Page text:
Ferris Bueller’s Day Off

Released:  1986

Cast:  Matthew Broderck, Alan Ruck, Mia Sara, Jeffrey Jones, Jennifer Grey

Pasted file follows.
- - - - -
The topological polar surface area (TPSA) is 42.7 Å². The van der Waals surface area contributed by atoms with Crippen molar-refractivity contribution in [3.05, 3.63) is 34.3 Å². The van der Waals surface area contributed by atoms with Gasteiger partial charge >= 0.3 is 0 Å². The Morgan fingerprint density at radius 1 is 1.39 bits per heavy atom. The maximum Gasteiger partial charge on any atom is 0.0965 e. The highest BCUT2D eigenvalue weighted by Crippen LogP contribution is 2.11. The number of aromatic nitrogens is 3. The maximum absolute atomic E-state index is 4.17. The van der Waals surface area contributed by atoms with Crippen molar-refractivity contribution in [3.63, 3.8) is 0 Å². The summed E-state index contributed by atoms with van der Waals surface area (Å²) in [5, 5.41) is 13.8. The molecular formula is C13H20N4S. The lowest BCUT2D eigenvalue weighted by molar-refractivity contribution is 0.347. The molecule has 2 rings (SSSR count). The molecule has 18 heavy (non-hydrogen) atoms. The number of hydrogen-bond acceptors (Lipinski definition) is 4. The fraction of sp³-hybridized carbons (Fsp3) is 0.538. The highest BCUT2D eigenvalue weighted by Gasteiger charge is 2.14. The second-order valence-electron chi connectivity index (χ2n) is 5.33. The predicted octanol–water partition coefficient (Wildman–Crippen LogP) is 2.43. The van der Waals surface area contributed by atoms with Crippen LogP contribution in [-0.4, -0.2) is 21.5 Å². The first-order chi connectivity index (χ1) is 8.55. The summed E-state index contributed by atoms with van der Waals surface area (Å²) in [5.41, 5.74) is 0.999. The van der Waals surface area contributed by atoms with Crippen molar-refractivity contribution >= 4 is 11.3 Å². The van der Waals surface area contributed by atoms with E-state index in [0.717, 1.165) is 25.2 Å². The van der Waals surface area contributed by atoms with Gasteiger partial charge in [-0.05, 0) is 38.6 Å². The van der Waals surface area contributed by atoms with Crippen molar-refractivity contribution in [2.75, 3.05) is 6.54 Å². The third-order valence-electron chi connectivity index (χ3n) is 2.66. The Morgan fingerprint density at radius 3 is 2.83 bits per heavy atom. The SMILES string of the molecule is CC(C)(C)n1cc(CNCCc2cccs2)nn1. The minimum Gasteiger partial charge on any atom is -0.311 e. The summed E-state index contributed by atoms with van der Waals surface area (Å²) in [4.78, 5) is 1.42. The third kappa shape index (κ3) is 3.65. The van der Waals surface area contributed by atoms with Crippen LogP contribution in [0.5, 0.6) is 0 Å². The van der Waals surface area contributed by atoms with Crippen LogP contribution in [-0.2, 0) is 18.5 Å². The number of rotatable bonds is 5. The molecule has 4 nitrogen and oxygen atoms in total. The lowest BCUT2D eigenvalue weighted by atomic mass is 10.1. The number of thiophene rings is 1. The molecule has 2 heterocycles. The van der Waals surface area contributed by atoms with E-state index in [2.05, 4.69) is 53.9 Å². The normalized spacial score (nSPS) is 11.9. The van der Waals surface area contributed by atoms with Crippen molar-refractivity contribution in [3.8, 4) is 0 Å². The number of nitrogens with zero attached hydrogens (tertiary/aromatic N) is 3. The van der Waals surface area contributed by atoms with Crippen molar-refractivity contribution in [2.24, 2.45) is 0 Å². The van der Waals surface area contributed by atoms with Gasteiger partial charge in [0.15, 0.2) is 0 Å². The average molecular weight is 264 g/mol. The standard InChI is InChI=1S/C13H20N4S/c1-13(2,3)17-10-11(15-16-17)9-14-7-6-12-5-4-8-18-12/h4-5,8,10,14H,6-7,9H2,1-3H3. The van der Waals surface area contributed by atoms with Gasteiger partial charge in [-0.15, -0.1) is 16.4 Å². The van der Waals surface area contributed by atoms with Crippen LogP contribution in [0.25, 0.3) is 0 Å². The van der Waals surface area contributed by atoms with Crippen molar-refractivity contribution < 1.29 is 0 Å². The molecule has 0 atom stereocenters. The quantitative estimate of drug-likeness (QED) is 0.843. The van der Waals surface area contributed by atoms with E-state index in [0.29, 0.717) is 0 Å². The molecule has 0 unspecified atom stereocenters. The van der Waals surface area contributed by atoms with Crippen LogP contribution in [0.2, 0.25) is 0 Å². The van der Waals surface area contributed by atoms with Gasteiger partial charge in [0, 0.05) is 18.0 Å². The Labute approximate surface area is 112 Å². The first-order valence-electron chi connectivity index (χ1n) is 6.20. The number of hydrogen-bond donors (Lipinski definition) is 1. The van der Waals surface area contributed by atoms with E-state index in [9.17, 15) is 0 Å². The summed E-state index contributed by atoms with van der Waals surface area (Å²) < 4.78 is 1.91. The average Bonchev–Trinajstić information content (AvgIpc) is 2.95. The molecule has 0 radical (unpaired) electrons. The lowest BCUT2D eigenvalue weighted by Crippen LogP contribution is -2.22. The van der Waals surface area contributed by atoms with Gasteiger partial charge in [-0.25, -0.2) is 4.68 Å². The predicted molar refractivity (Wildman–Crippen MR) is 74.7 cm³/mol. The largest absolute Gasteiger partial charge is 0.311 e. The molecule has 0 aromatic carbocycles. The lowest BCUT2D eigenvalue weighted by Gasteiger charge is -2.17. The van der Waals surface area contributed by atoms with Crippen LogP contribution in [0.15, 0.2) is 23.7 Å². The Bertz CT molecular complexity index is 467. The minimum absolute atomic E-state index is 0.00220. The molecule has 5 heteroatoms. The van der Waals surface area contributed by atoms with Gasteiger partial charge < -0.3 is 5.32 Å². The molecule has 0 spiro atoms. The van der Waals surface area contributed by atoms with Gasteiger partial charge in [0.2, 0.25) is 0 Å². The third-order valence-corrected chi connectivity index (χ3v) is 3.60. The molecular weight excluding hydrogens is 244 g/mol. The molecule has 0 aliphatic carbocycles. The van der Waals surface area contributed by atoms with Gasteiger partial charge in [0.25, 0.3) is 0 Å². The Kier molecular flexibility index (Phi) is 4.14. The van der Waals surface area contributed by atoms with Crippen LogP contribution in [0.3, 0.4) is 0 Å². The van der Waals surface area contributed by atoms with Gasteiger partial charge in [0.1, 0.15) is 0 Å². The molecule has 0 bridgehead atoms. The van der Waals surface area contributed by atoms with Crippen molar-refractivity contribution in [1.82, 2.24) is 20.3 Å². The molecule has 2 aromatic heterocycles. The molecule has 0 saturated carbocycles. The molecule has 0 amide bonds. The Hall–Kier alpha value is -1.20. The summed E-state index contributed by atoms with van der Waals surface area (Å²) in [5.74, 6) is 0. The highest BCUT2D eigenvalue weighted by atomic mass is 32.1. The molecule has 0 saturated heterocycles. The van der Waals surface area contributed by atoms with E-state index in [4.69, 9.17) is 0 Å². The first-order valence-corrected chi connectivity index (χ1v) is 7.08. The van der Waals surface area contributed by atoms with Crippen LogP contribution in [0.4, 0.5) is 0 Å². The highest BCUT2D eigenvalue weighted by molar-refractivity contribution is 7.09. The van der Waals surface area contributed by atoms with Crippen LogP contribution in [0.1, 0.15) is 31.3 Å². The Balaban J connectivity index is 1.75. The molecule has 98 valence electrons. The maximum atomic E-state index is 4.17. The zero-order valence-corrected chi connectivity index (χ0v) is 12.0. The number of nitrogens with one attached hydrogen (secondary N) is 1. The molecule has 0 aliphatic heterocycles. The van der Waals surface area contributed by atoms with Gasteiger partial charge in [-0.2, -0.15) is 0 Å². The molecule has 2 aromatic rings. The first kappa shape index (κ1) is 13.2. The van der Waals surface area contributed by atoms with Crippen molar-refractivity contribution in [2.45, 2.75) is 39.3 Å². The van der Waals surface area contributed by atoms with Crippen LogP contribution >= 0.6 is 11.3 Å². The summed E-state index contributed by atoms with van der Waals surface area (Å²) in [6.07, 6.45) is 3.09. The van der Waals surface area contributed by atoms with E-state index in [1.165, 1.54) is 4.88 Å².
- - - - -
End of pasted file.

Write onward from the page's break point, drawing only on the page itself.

SUMMARY:  Ferris Bueller (Matthew Broderick) is a high school senior in Chicago who periodically skips school in an attempt to have more fun.  On this particular day, Ferris pretends to be sick, and convinces both of his parents – but not his suspicious and aggravated sister, Jeannie (Jennifer Jones).  As soon as his family leaves the house, Ferris is up and around, and soon calls his best friend, Cameron Frye (Alan Ruck).  Cameron is a hypochondriac, who is currently in bed, thinking he is desperately sick.  However, Cameron has a car, while Ferris does not; with a great deal of effort, Ferris coerces him to get out of bed and come over.  Their first task is Edward Rooney (Jeffrey Jones), their school’s dean of students:  because Ferris has already missed nine days of school, Rooney does not believe that he is really sick, and is determined to prove this.  In order to get Ferris’ girlfriend, Sloane Peterson (Mia Sara), out of school, Cameron calls in and pretends to be her father, saying that her grandmother has died.  Rooney is convinced that the caller is Ferris, and begins insulting and threatening him; Ferris then calls in on another line as himself.  Rooney is horrified at this supposed misstep, and vehemently apologizes to Sloane’s “father”.  He then personally escorts her out of class, where a disguised Ferris and Cameron are waiting to pick her up.  The boys have taken Cameron’s father’s vintage Ferrari, to the dismay of Cameron, who says that his father loves the car more than him.  Ferris promises that they will take the miles back off the car at the end of the day by driving backwards.  After retrieving Sloane, the three go into Chicago, leave the car with a parking garage attendant (who immediately takes off on a joyride), and set out to see the major sights in Chicago.  They go to the top of the Sears Tower (then the tallest building in America) and the Chicago Mercantile Exchange before having lunch at an exclusive restaurant, where Ferris again uses his powers of deception to convince the maitre’d that he is a wealthy, important man.  After lunch (during which they are nearly spotted by Ferris’ father), they briefly go to a Cubs game, then to the Art Institute of Chicago.